This month all (geek) eyes are on the videogame industry. With two next-generation systems launching in a matter of days and dozens of high-quality games scheduled for release across the board, it’s going to be a big month for console manufacturers and game developers. While heated debates rage over just who will take the next-gen crown—Microsoft, Nintendo, or Sony—there’s a war already waging between systems that are sold today. In June we took a close look at estimated console sales numbers and found that the PlayStation 2 was still dominating. How do things look today, on the even of next-gen mania?
According to data from the NPD Group, Sony stills rules at retail with the PS2, which year-to-date as has sold 2.6 million units in the US alone. A huge gaming library coupled with low-cost hardware and the success of PS2-only games like Guitar Hero have kept Sony’s current-generation sales numbers incredibly strong. Now over six years old, the aging console with seemingly ancient graphical capabilities (hey, six years is a long time) is selling better than the shiny new stuff. Consider Microsoft’s Xbox 360. The console has now been out for almost a year, and yet it is still struggling to beat grandpa PS2 at retail, selling 2.28 million units through October of this year. That’s a difference of over 300,000 units, or more than a single month’s average Xbox 360 sales.
The Xbox 360 did beat the PS2 in April, selling 295,000 units to Sony’s 206,000. The boost came roughly when Microsoft claimed to have worked out their supply problems. The Xbox 360 is priced at $299 for the Core System, and $399 for the premium system. The PlayStation 2 can currently be snapped up for $129.
The success of the PlayStation 2 is likely to continue for a year if not longer, because the PlayStation 3 is debuting at $499 and $599 and is not expected to come down in price during the first year of its retail life. Plus, at $129 a pop, we know of people picking up PS2s like candy. How about a unit for the garage?
Xbox about to heat up?
What are the prospects for the Xbox 360? In talking with readers we’ve come to believe that many gamers are taking a wait-and-see attitude with the PS3, so we may see the 360 hardware sell more once Sony’s new system sells out and consumers get hungry for a next-generation experience they can actually buy. The much anticipated 360-only Gears of War is also bound to move units, but will these two things be enough to get the 360 to outperform the PS2 during the holidays? If not, Microsoft is hoping that its new HD DVD add-on drive coupled with the launch of the Xbox Live Video Marketplace will also spur some interest. Microsoft’s biggest problem isn’t Sony, however, but Nintendo.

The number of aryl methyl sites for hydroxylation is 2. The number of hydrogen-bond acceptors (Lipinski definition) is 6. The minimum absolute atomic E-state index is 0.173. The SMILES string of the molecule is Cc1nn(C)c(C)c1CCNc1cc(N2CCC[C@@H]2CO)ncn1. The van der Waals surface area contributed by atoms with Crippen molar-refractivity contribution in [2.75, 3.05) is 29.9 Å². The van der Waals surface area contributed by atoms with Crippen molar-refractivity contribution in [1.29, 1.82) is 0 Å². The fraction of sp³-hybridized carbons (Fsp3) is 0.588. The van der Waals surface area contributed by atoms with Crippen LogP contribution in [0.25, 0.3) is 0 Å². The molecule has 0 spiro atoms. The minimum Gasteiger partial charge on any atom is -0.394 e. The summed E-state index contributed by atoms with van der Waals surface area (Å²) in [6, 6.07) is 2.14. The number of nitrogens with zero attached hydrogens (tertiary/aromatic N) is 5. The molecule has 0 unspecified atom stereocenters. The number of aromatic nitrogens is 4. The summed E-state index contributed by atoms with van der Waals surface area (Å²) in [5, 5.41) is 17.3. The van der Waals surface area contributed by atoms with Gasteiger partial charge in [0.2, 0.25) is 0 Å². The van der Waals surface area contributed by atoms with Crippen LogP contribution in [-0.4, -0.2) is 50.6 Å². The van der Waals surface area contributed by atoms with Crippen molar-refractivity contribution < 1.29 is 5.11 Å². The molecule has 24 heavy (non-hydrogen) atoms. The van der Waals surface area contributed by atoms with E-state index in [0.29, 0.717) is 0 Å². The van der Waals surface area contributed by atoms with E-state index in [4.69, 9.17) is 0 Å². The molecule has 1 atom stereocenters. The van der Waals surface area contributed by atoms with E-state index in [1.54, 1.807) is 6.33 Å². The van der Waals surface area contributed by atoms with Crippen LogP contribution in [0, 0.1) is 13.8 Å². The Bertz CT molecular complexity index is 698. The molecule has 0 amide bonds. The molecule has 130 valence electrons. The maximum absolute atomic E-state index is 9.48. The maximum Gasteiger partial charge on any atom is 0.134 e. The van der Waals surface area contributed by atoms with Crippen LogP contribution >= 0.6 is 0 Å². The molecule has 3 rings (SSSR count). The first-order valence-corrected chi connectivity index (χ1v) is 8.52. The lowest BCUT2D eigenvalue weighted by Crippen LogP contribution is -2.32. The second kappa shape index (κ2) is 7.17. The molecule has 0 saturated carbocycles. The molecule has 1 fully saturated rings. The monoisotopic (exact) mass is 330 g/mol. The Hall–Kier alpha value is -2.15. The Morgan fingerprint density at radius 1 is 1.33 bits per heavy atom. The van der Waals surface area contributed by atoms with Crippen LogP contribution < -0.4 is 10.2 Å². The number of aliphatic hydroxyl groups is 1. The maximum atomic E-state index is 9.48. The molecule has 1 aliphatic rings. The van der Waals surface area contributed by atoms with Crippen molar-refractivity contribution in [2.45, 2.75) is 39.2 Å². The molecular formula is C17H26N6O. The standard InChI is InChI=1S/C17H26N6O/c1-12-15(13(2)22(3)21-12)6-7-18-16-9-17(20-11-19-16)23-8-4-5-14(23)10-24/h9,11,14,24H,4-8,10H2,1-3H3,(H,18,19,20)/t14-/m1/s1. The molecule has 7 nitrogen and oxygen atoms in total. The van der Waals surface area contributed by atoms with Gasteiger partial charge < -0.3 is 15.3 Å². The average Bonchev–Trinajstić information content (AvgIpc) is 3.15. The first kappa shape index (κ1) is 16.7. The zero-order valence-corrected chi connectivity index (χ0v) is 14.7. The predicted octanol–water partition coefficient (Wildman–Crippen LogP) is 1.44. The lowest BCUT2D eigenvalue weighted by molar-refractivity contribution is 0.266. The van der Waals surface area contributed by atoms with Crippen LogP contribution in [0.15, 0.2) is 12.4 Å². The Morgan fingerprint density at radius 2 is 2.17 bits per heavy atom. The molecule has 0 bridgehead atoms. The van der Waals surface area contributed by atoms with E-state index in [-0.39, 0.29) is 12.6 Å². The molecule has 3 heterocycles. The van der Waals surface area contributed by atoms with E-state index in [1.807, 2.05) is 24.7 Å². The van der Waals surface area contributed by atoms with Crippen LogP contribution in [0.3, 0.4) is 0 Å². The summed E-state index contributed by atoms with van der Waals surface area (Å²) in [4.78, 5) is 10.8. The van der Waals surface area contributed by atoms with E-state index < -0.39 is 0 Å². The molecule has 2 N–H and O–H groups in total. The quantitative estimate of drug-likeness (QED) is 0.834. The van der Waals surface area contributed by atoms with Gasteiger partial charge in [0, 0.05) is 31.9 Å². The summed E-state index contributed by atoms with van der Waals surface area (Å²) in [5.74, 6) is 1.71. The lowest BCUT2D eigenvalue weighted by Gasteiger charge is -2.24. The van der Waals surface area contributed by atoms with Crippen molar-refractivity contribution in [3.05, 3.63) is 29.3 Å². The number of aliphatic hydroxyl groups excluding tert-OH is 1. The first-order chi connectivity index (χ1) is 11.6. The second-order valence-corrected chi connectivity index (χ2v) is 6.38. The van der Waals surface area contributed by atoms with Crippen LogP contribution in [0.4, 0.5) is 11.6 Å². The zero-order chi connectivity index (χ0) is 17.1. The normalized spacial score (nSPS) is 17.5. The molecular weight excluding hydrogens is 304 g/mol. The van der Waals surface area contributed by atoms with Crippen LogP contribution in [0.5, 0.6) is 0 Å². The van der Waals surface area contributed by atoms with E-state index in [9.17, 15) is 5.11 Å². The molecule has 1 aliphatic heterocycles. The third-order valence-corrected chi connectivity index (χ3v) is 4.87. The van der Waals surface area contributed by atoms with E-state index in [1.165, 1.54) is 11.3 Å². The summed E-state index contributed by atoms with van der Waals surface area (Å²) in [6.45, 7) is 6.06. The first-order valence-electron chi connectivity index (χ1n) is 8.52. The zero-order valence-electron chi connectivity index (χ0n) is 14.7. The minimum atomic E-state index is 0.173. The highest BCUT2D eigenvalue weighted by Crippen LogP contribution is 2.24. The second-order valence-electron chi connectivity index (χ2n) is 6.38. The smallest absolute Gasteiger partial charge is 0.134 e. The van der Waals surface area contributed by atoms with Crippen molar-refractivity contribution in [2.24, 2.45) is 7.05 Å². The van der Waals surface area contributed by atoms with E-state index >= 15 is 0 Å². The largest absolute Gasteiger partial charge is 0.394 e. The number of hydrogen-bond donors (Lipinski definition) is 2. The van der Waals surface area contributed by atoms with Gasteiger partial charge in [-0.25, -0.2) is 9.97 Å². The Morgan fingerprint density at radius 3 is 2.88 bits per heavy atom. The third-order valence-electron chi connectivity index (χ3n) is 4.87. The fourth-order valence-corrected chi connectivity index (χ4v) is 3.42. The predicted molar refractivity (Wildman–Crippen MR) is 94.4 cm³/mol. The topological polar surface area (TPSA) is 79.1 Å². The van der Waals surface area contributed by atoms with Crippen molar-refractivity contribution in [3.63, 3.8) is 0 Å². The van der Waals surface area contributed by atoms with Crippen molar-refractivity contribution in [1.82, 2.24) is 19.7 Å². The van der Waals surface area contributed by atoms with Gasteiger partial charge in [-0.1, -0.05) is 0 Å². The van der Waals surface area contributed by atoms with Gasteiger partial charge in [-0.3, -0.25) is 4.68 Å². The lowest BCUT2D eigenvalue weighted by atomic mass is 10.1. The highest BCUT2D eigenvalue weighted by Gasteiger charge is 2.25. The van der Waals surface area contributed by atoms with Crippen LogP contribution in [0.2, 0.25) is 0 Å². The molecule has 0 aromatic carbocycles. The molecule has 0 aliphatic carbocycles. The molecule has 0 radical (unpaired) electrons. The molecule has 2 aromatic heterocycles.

The PS2 has a challenger to the "mad profits" throne
One of the most surprising gaming stories this year has to be the Nintendo DS, which still has not slowed its amazing run, crushing every other system when it comes to units sold. For the month of October, the system sold an amazing 360,000 units, and that number will only go up as we get closer to the holidays. Year-to-date estimates for DS sales in the US are approximately 2.8 million, making it the best selling gaming hardware out there.
The DS’s chief mobile competition is the Sony PSP, which has been so far unable to capture the attention of the market in quite the same way. For the months of June through October, the DS sold more than twice the number of the PSP, weighing in at over 2 million units to Sony’s 750,000 units. PSP sales are not necessarily weak, but they are certainly overshadowed by Nintendo’s unending prowess in portable gaming.
Last but not least, there’s the Wii. 4 million units are expected to be available in the first year, and demand seems insatiable. Nintendo has to be looking at their position in the industry with a wide grin. Its quirky strategy of unique control schemes and low-cost hardware is paying off more than anyone could have anticipated.